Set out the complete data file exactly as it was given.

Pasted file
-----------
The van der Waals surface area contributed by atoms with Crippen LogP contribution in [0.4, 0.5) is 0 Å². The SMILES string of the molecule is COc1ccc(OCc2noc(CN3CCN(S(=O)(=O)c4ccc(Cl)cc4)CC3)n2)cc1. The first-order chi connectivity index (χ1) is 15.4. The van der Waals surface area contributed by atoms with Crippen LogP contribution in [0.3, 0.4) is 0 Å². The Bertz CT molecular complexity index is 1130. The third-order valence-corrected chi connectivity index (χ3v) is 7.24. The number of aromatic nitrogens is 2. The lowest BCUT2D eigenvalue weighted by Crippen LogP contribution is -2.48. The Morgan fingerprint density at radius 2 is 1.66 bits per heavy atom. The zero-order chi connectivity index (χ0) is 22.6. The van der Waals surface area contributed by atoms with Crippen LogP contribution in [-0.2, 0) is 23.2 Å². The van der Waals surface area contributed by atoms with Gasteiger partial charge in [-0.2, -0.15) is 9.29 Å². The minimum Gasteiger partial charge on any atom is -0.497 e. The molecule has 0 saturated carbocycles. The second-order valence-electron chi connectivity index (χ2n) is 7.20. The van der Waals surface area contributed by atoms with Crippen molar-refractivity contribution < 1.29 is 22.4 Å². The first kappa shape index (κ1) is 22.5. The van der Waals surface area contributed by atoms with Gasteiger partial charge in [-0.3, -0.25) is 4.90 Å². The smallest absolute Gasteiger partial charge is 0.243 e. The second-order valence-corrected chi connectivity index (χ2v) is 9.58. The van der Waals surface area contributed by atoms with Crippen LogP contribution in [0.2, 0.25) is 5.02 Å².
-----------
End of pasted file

The van der Waals surface area contributed by atoms with Crippen LogP contribution in [0.4, 0.5) is 0 Å². The SMILES string of the molecule is COc1ccc(OCc2noc(CN3CCN(S(=O)(=O)c4ccc(Cl)cc4)CC3)n2)cc1. The first-order chi connectivity index (χ1) is 15.4. The van der Waals surface area contributed by atoms with Crippen LogP contribution in [0.3, 0.4) is 0 Å². The Bertz CT molecular complexity index is 1130. The third-order valence-corrected chi connectivity index (χ3v) is 7.24. The number of aromatic nitrogens is 2. The lowest BCUT2D eigenvalue weighted by Crippen LogP contribution is -2.48. The Morgan fingerprint density at radius 2 is 1.66 bits per heavy atom. The zero-order chi connectivity index (χ0) is 22.6. The van der Waals surface area contributed by atoms with Crippen LogP contribution in [-0.2, 0) is 23.2 Å². The van der Waals surface area contributed by atoms with Gasteiger partial charge in [-0.2, -0.15) is 9.29 Å². The minimum Gasteiger partial charge on any atom is -0.497 e. The molecule has 0 saturated carbocycles. The second-order valence-electron chi connectivity index (χ2n) is 7.20. The van der Waals surface area contributed by atoms with Crippen molar-refractivity contribution < 1.29 is 22.4 Å². The first kappa shape index (κ1) is 22.5. The van der Waals surface area contributed by atoms with Gasteiger partial charge in [-0.3, -0.25) is 4.90 Å². The smallest absolute Gasteiger partial charge is 0.243 e. The second-order valence-corrected chi connectivity index (χ2v) is 9.58. The van der Waals surface area contributed by atoms with Crippen LogP contribution in [0.2, 0.25) is 5.02 Å².